The August 22 issue of the Genesee Country Express ran a front page article concerning two grants the Village of Dansville has been awarded for our waste water treatment plant (WWTP) project. Unfortunately, the article has left many people confused.

Before I go into those issues, I want to remind you that this project is being financed through the New York State Environmental Facilities Corporation (EFC) at zero percent interest. The amount of the loan is up to $13.1 million, though the actual cost is projected at a bit less than that. Currently, the project is on budget and a little ahead of schedule. The exterior walls of the sequence batch reactor (SBR) tank have been completed. Other structures are also progressing well, with the new system expected to be completed sometime this coming winter. At that point, the flow of sewage will be switched to the new system and the old one demolished or incorporated into the upgrade.

The initial confusion in the Express article arises out of an Aug. 8, 2013, letter I received from Matthew Driscoll, EFC president and CEO, which informed me that the Village has qualified to receive a grant not to exceed $2 million. The exact amount was to be determined after the project is completed. However, later in the month, while I was on vacation, a phone conference was held between the Village (including our engineering firm, MRB Group) and EFC during which we were told that we would receive the full grant amount ($2 million) up front. That statement is supposed to be confirmed in writing, though I have yet to see the letter. The only conclusion which can be drawn at this time is that at some point we will receive a grant to go toward the cost of the EFC loan, and said grant will not exceed $2 million. While any amount is welcome, it will not come close to covering the full cost of the loan.

The second grant causing confusion concerns composting. Before I get into that, a little history is in order here as well. When the WWTP project was first designed, it included a composting facility recycling the waste solids produced by the sewage treatment process. Simply put, the bulk of the water would be removed and the remaining “cake” would be mixed with wood chips to produce a rich compost the Village and rate payers could then use on lawns and flower gardens. The present process is unable to adequately remove the water, and that results in the Village having to pay a licensed contractor to haul the predominately liquid material out to a facility which can remove the water so that the cake can be deposited in a landfill. That costs us approximately $165,000 per year at present, with the cost and restrictions increasing.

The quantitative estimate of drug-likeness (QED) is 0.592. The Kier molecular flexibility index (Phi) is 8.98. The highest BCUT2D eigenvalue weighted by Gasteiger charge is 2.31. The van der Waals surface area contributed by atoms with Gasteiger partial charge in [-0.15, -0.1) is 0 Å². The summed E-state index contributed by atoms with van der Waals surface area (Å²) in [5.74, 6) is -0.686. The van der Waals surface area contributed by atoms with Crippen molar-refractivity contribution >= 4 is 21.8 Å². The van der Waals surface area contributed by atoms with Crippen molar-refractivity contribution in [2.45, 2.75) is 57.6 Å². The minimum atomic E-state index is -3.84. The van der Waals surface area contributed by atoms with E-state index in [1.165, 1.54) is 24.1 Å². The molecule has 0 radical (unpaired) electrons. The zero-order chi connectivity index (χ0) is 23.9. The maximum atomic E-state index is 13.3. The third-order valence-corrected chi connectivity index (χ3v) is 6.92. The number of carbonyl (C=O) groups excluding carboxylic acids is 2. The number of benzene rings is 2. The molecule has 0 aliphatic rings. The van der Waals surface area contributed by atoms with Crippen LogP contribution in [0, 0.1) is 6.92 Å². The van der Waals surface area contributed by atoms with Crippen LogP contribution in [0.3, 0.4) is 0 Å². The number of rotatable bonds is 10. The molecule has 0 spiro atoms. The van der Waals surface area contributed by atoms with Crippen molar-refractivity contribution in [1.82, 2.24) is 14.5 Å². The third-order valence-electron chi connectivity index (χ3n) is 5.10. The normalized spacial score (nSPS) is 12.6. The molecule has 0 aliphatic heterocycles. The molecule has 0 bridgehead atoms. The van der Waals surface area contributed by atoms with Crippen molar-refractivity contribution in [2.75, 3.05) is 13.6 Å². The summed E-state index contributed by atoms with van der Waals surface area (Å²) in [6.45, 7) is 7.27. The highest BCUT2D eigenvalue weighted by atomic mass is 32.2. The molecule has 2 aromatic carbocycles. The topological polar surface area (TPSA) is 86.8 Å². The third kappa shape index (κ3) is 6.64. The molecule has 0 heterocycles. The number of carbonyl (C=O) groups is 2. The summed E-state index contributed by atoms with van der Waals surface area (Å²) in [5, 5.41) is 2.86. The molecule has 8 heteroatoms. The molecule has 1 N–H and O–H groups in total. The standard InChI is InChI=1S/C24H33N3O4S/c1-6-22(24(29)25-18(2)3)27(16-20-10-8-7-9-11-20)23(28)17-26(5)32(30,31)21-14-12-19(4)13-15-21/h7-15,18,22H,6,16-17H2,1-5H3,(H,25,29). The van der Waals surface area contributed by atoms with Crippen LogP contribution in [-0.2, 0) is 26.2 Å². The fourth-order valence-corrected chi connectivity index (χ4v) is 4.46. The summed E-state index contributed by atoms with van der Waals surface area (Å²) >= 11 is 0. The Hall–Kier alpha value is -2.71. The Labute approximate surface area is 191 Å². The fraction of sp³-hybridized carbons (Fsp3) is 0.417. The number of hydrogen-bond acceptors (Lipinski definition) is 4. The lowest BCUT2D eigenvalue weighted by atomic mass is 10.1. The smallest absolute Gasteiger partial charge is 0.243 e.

As much as we wanted to have the composting facility, it was removed from the project when we were arranging the funding because we were told at the time that in order to qualify for an EFC hardship loan (no interest) we would have to keep the cost of the project below $14 million; we were at $15 million plus. It is worth noting that even without the composting facility, we are in a better position concerning the sludge because the project still includes a belt press which will remove the required level of water from the waste so that it can be transported directly to a landfill. Instead of hiring out the hauling, we will be in a position to do it ourselves.

After qualifying for the zero-percent loan, we learned the hardship ceiling had been changed from $14 million to $18 million and that the composting facility would also get the zero percent interest funding. Also impacting the decision whether to reinstate the facility were other factors. One of the top considerations was Superintendent of Public Works Scott Tracy’s willingness to erect the building using the DPW crew. Only the concrete work would be contracted out. Tracy is experienced in construction. Also figuring into the decision was the fact that the composting facility would be eligible for a Department of Environmental Conservation (DEC) (not EFC) grant for 50 percent of the cost.

While we are the list, there are a couple of catches to the grant: it is paid after the completion of the project and it has not been funded to keep up with the demand. Consequently, there is a waiting list of 3-5 years for municipalities to get their money. A Village Board concern has been that there is the remote possibility the money will not be there when it rolls around for us to be paid. That being said, last month the Village Board took a leap of faith and, rather than be paralyzed into inaction by what if, approved adding the composting facility back into the project.

Until next time, God bless and watch out for the children now that school is back in session.